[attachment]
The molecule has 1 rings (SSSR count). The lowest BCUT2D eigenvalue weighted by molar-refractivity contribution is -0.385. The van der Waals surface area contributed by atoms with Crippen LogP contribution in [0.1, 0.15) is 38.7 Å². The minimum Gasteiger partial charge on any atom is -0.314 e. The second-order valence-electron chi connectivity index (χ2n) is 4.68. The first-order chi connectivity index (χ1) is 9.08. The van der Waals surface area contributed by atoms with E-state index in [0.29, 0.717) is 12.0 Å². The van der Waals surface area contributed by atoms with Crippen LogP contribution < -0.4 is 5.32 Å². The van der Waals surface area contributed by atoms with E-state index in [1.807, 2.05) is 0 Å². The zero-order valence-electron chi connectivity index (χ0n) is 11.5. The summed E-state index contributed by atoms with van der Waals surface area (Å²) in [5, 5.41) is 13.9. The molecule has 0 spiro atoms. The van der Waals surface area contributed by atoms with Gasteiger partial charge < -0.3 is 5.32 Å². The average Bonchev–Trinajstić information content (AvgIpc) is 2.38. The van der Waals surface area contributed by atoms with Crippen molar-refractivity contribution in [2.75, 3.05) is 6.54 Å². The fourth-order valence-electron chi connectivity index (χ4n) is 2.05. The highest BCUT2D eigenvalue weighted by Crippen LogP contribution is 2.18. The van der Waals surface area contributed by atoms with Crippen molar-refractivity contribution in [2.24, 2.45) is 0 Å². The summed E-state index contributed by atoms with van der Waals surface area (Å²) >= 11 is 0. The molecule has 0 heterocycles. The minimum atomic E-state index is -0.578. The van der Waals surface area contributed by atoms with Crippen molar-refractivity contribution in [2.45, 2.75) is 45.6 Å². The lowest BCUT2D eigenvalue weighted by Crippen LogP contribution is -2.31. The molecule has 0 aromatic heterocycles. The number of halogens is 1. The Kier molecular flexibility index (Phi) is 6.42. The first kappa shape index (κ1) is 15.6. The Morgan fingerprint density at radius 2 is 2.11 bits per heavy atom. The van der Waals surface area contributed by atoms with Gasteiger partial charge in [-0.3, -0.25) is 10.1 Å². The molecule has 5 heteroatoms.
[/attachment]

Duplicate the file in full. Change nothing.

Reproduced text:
The molecule has 1 rings (SSSR count). The lowest BCUT2D eigenvalue weighted by molar-refractivity contribution is -0.385. The van der Waals surface area contributed by atoms with Crippen LogP contribution in [0.1, 0.15) is 38.7 Å². The minimum Gasteiger partial charge on any atom is -0.314 e. The second-order valence-electron chi connectivity index (χ2n) is 4.68. The first-order chi connectivity index (χ1) is 9.08. The van der Waals surface area contributed by atoms with E-state index in [0.29, 0.717) is 12.0 Å². The van der Waals surface area contributed by atoms with Crippen LogP contribution < -0.4 is 5.32 Å². The van der Waals surface area contributed by atoms with E-state index in [1.807, 2.05) is 0 Å². The zero-order valence-electron chi connectivity index (χ0n) is 11.5. The summed E-state index contributed by atoms with van der Waals surface area (Å²) in [5, 5.41) is 13.9. The molecule has 0 spiro atoms. The van der Waals surface area contributed by atoms with Gasteiger partial charge < -0.3 is 5.32 Å². The average Bonchev–Trinajstić information content (AvgIpc) is 2.38. The van der Waals surface area contributed by atoms with Crippen molar-refractivity contribution in [2.75, 3.05) is 6.54 Å². The fourth-order valence-electron chi connectivity index (χ4n) is 2.05. The highest BCUT2D eigenvalue weighted by Crippen LogP contribution is 2.18. The van der Waals surface area contributed by atoms with Crippen molar-refractivity contribution in [2.24, 2.45) is 0 Å². The summed E-state index contributed by atoms with van der Waals surface area (Å²) >= 11 is 0. The molecule has 0 heterocycles. The minimum atomic E-state index is -0.578. The van der Waals surface area contributed by atoms with Crippen molar-refractivity contribution in [2.45, 2.75) is 45.6 Å². The lowest BCUT2D eigenvalue weighted by Crippen LogP contribution is -2.31. The molecule has 0 aromatic heterocycles. The number of halogens is 1. The Kier molecular flexibility index (Phi) is 6.42. The first kappa shape index (κ1) is 15.6. The Morgan fingerprint density at radius 2 is 2.11 bits per heavy atom. The van der Waals surface area contributed by atoms with Gasteiger partial charge in [-0.3, -0.25) is 10.1 Å². The molecule has 5 heteroatoms.